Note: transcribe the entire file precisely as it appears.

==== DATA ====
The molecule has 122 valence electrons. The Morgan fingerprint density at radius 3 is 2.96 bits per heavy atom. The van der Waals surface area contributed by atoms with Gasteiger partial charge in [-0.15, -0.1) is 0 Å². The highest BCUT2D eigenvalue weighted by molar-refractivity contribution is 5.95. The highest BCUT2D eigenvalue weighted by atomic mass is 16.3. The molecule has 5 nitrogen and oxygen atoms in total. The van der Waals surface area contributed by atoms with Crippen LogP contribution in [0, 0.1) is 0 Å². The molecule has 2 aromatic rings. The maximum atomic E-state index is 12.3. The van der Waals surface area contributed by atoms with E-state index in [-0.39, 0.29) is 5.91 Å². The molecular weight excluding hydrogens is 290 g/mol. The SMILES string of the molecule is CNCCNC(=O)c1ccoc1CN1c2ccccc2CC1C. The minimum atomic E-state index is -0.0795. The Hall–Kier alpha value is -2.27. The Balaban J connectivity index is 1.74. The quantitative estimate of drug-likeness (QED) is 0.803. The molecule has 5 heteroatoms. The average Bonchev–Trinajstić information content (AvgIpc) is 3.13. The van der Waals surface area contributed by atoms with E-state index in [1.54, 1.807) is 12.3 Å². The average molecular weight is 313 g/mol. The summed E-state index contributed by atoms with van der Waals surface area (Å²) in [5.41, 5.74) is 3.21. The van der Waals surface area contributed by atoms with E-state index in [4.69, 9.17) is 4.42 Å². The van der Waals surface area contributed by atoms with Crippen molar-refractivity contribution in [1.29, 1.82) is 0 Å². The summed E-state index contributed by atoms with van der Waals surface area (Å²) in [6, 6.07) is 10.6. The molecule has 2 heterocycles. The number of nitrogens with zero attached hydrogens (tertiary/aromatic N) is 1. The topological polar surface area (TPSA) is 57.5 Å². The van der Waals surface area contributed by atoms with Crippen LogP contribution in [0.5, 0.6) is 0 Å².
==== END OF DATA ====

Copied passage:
The molecule has 122 valence electrons. The Morgan fingerprint density at radius 3 is 2.96 bits per heavy atom. The van der Waals surface area contributed by atoms with Gasteiger partial charge in [-0.15, -0.1) is 0 Å². The highest BCUT2D eigenvalue weighted by molar-refractivity contribution is 5.95. The highest BCUT2D eigenvalue weighted by atomic mass is 16.3. The molecule has 5 nitrogen and oxygen atoms in total. The van der Waals surface area contributed by atoms with Crippen LogP contribution in [0, 0.1) is 0 Å². The molecule has 2 aromatic rings. The maximum atomic E-state index is 12.3. The van der Waals surface area contributed by atoms with E-state index in [-0.39, 0.29) is 5.91 Å². The molecular weight excluding hydrogens is 290 g/mol. The SMILES string of the molecule is CNCCNC(=O)c1ccoc1CN1c2ccccc2CC1C. The minimum atomic E-state index is -0.0795. The Hall–Kier alpha value is -2.27. The Balaban J connectivity index is 1.74. The quantitative estimate of drug-likeness (QED) is 0.803. The molecule has 5 heteroatoms. The average Bonchev–Trinajstić information content (AvgIpc) is 3.13. The van der Waals surface area contributed by atoms with E-state index in [1.54, 1.807) is 12.3 Å². The average molecular weight is 313 g/mol. The summed E-state index contributed by atoms with van der Waals surface area (Å²) in [5.41, 5.74) is 3.21. The van der Waals surface area contributed by atoms with E-state index in [4.69, 9.17) is 4.42 Å². The van der Waals surface area contributed by atoms with Crippen molar-refractivity contribution in [1.29, 1.82) is 0 Å². The summed E-state index contributed by atoms with van der Waals surface area (Å²) in [6, 6.07) is 10.6. The molecule has 2 heterocycles. The number of nitrogens with zero attached hydrogens (tertiary/aromatic N) is 1. The topological polar surface area (TPSA) is 57.5 Å². The van der Waals surface area contributed by atoms with Crippen LogP contribution in [0.5, 0.6) is 0 Å².